La Cour de Rohan (Mº Odéon) To be entered through rue Jardinet. This is a private place and has a digicode. It may not always be open. Please be discreet as you make your way through its three successive courtyards, which open up magically like Chinese boxes. As you step out into the Cour-du-Commerce-St-André you’ll see the back of Le Procope, the city’s first café (now a restaurant), going back to 1685, the gathering spot of literati and philosophers.
Fontaine de Médicis (Luxembourg Gardens, Mº Luxembourg) This Renaissance fountain reminds us that the Palais du Luxembourg, now the seat of the French Senate, was once the home of Marie de Medicis, Henri IV’s widow. Ancient romance is carved into the stone, telling the story of the abduction of Leda by the Swan, who is no other than Jupiter in disguise. In more recent times, this was where Simone de Beauvoir and Jean-Paul Sartre had their first rendezvous. Before the Revolution, the gardens had two famous walks, l’allée des Philosophes, where the likes of Jean-Jacques Rousseau would muse, and the allée des Soupirs, the sanctuary of lovers.
Salon du Palais Royal Shiseido (142 galerie de Valois, Mº Palais-Royal) You climb up one floor and enter a dim, silent sanctuary permeated with fabulous, subtle scents. You’ve stepped into a dream, where Parisian chic meets Japanese refinement. Marble floor, lilac walls and rosewood paneling combine to beguile you as such bewitching fragrances will. Some are suitable for both men and women, and you can even have your initials engraved on the bottles. While you’re about it enjoy the Palais Royal gardens, which are even more romantic at night. This fabulous setting is also home to the Grand Véfour and the enthralling cuisine of Guy Martin, if you can afford to “splurge.”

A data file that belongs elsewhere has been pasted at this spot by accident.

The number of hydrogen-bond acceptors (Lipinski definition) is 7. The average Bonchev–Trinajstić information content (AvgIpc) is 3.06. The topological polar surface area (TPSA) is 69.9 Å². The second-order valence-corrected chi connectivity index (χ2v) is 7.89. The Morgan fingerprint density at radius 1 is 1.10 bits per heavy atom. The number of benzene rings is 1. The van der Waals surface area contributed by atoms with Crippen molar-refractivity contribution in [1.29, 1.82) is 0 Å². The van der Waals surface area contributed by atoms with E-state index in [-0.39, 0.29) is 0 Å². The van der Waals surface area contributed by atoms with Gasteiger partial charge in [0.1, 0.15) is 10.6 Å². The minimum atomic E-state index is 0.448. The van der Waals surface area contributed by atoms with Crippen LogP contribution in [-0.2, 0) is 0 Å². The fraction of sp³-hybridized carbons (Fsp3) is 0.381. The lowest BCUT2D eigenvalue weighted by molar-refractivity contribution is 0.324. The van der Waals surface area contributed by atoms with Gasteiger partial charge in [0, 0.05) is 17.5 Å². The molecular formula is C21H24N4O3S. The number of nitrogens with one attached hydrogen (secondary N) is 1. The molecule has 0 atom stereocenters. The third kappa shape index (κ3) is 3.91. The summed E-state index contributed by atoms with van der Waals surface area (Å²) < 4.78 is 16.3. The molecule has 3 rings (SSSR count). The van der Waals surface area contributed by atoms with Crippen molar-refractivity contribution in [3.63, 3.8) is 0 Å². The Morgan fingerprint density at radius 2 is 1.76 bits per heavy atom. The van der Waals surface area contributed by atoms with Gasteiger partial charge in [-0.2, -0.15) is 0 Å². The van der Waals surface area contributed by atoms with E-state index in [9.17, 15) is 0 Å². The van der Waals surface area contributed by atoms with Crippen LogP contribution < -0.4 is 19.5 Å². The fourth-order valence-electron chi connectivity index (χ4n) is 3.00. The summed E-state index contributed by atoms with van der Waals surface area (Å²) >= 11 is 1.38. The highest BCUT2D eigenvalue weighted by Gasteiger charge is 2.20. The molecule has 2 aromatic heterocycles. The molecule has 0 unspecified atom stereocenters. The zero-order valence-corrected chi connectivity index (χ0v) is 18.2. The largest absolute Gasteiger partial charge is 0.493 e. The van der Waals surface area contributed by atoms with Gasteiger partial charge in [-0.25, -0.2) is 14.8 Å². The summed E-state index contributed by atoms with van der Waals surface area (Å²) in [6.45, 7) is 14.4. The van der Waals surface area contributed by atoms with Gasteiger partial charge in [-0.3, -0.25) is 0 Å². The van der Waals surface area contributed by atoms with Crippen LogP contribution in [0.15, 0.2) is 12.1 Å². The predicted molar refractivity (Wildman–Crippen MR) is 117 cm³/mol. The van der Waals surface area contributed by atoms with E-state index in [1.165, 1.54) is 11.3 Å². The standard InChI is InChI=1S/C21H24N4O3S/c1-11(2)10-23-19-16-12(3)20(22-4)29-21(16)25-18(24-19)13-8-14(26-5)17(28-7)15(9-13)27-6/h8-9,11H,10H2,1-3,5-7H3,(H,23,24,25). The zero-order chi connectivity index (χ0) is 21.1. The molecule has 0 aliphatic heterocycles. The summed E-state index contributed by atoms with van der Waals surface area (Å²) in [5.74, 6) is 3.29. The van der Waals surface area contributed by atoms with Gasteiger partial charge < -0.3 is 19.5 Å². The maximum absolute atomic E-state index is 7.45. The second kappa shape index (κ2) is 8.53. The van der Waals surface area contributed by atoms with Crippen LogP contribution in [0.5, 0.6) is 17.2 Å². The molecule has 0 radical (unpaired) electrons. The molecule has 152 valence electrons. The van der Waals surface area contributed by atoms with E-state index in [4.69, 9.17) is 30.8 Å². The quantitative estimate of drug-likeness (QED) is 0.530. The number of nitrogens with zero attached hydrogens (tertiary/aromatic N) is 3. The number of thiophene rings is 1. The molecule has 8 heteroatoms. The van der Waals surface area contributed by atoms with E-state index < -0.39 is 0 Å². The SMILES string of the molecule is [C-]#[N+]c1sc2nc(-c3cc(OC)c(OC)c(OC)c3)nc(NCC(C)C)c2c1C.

Musée de la Vie Romantique (16 rue Chaptal, 9e, Mº Blanche/St-Georges, closed Mon & holidays) Nothing seems to have changed since the 1830-1858 era, when this was the home of the portrait painter Ary Scheffer and the stronghold of the Romantics. A tree-lined driveway, a flowery cobbled courtyard, an Italianate house, a profusion of wisteria, rose bushes… You’ll also see much of George Sand’s memorabilia and recapture her life which had all the ingredients of a tale of romance. Use your imagination to hear the melodies of Liszt and Chopin drifting across the piano keyboard, then head back to the garden where tea is served (only in the summer months).